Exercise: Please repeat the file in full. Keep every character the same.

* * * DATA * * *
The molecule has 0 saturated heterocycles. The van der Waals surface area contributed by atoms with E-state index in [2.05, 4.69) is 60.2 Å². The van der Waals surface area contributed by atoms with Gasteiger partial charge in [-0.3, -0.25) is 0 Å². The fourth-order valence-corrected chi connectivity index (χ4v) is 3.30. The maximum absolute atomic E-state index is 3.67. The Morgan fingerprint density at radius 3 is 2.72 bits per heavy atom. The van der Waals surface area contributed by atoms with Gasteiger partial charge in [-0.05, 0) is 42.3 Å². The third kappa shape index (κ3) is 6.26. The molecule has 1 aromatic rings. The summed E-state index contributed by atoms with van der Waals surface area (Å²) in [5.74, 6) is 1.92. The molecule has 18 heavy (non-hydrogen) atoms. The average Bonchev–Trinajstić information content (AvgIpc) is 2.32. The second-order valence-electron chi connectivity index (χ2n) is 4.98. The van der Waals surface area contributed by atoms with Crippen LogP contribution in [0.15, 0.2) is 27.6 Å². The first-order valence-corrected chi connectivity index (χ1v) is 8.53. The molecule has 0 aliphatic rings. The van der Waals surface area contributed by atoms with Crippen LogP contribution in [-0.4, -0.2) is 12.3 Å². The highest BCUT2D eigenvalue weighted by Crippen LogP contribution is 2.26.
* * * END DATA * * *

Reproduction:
The molecule has 0 saturated heterocycles. The van der Waals surface area contributed by atoms with E-state index in [2.05, 4.69) is 60.2 Å². The van der Waals surface area contributed by atoms with Gasteiger partial charge in [-0.3, -0.25) is 0 Å². The fourth-order valence-corrected chi connectivity index (χ4v) is 3.30. The maximum absolute atomic E-state index is 3.67. The Morgan fingerprint density at radius 3 is 2.72 bits per heavy atom. The van der Waals surface area contributed by atoms with Gasteiger partial charge in [-0.05, 0) is 42.3 Å². The third kappa shape index (κ3) is 6.26. The molecule has 1 aromatic rings. The summed E-state index contributed by atoms with van der Waals surface area (Å²) in [5.74, 6) is 1.92. The molecule has 18 heavy (non-hydrogen) atoms. The average Bonchev–Trinajstić information content (AvgIpc) is 2.32. The second-order valence-electron chi connectivity index (χ2n) is 4.98. The van der Waals surface area contributed by atoms with Crippen LogP contribution in [0.15, 0.2) is 27.6 Å². The first-order valence-corrected chi connectivity index (χ1v) is 8.53. The molecule has 0 aliphatic rings. The van der Waals surface area contributed by atoms with Crippen LogP contribution in [-0.4, -0.2) is 12.3 Å². The highest BCUT2D eigenvalue weighted by Crippen LogP contribution is 2.26.